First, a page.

Re: What I don't get...
They key thing to remember is that it is profits which are taxed. If a company has a widget which sells for £1000 but costs £999 to make then they would be charged the same amount of tax as a company which sells a widget for £10 which costs £9 to make. This is probably the right way to do it, why should we penalise companies who need a lot of costly materials to make their products.
The difficult part is determining what the cost of making the widget is, it doesn't just include the time and materials (£3), but other things such as the design and prototyping costs (£3), paying the purchasing department (£1), the marketing effort (£1), the brand development (£1) etc.
Some of this work is done by employees in other countries (working for other subsidiaries), obviously you can't just ignore the cost of the work done by the purchasing department in Switzerland, so "transfer pricing" is used for the UK subsidiary to pay the Swiss subsidiary a 'fare' price for the work they do. If the fair price is £2 not £1 then suddenly no profit is made in the UK and tax is no longer due.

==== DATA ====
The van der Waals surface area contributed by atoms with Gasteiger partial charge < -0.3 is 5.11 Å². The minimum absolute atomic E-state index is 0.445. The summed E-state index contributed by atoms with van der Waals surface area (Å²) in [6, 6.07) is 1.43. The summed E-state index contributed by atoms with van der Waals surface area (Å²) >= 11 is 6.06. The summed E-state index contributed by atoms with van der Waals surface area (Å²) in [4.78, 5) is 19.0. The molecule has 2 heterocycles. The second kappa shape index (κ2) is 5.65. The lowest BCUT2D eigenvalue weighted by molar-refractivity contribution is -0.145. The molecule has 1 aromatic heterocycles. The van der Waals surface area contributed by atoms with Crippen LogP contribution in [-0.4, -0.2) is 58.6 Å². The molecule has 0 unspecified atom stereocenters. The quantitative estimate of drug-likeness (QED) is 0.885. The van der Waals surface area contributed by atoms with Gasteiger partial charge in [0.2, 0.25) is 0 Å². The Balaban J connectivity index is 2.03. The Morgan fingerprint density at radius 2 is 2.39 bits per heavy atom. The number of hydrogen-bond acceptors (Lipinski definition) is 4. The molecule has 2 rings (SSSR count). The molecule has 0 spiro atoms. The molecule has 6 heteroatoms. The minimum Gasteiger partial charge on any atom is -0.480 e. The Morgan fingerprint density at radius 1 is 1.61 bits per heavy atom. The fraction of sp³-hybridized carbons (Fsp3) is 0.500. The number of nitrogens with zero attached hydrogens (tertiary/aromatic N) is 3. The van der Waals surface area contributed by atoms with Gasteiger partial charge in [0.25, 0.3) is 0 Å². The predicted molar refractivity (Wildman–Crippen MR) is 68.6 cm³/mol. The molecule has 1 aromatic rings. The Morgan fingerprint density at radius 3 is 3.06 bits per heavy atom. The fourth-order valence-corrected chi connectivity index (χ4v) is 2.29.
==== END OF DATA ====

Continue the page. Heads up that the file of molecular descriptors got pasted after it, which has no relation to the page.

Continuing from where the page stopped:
Companies like arranging it so that low tax countries happen to receive a higher 'fare' price than high tax countries, through basing hard to price intangible items such as the brand name 'Starbucks' in those countries. The name obviously has value, and costs associated with developing and maintaining that brand, so some payment is fair, but how much? This is what most of the tax fights are over - what is the fair amount of tax to be paid.
Apple/Ireland went a step further by saying there was a company headquarters and almost all the work done by that company was done by the headquarters (even though it had no staff or premises) and in fact wasn't even located in any country. The Irish government went along with that due to the fact jobs were being created and they'd at least be able to tax the wages, the EU has said this arrangement is clearly bogus and effectively state aid in order to bribe apple to make those jobs.
All in all trying to make it work fairly with big multinational companies is hard - however you frame your tax laws will almost certainly have winners and losers.